Date admitted: 11 February 1991
Membership discontinued: 31 July 1992
Georgia, one of UNPO’s founding Members, is a country in the Caucasus region which borders Turkey and Armenia in the south, Azerbaijan in the south-east, the Russian Federation in the north and Abkhazia and the Black Sea in the west. About 80 nationalities live in Georgia. The main religion is Georgian Orthodox Christianity and the two dominant languages are Georgian and Russian.
Georgians were the original inhabitants of their region, but throughout their history, have known only short periods of true independence. The collapse of the Russian Empire and the subsequent Bolshevik coup d’état in 1917 led to the declaration of the first independence of the Georgian State in 1918, but only three years later it fell under Russian control again and continued to be under its rule for the next 60 years.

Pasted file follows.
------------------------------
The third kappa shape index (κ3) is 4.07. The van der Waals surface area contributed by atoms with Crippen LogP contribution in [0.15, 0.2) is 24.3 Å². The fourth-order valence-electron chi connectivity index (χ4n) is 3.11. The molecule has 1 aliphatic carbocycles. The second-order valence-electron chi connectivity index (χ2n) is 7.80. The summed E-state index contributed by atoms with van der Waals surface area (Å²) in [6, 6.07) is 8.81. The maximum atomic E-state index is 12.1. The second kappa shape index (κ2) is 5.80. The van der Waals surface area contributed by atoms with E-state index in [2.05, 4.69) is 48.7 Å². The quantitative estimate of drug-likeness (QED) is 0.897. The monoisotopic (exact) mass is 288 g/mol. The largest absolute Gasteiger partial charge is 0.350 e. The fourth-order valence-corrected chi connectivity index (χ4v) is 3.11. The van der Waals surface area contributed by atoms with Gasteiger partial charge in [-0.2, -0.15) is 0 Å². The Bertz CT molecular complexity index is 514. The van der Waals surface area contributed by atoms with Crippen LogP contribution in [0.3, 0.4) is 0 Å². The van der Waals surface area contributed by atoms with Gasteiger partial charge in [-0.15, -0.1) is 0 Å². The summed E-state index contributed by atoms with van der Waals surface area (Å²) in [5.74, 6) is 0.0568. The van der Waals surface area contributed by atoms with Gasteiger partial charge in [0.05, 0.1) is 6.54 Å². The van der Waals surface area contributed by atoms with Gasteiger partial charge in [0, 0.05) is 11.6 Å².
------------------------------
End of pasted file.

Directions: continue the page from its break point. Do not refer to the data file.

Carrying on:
A pro-independence movement led to its secession from the Soviet Union in April 1991. In 1992 the country was admitted to the United Nations. The same year, following a rise in tensions between Georgia and Abkhazia, Georgian troops were sent to Abkhazia, starting a 13-month bloody war which ended in a Georgian defeat. Today, both Abkhazia and South Ossetia are two de facto independent regions within Georgia. There is no longer any official Georgian presence in Abkhazia, and the de facto government of the Republic of Abkhazia has exercised sovereign rule over the area since September 1993.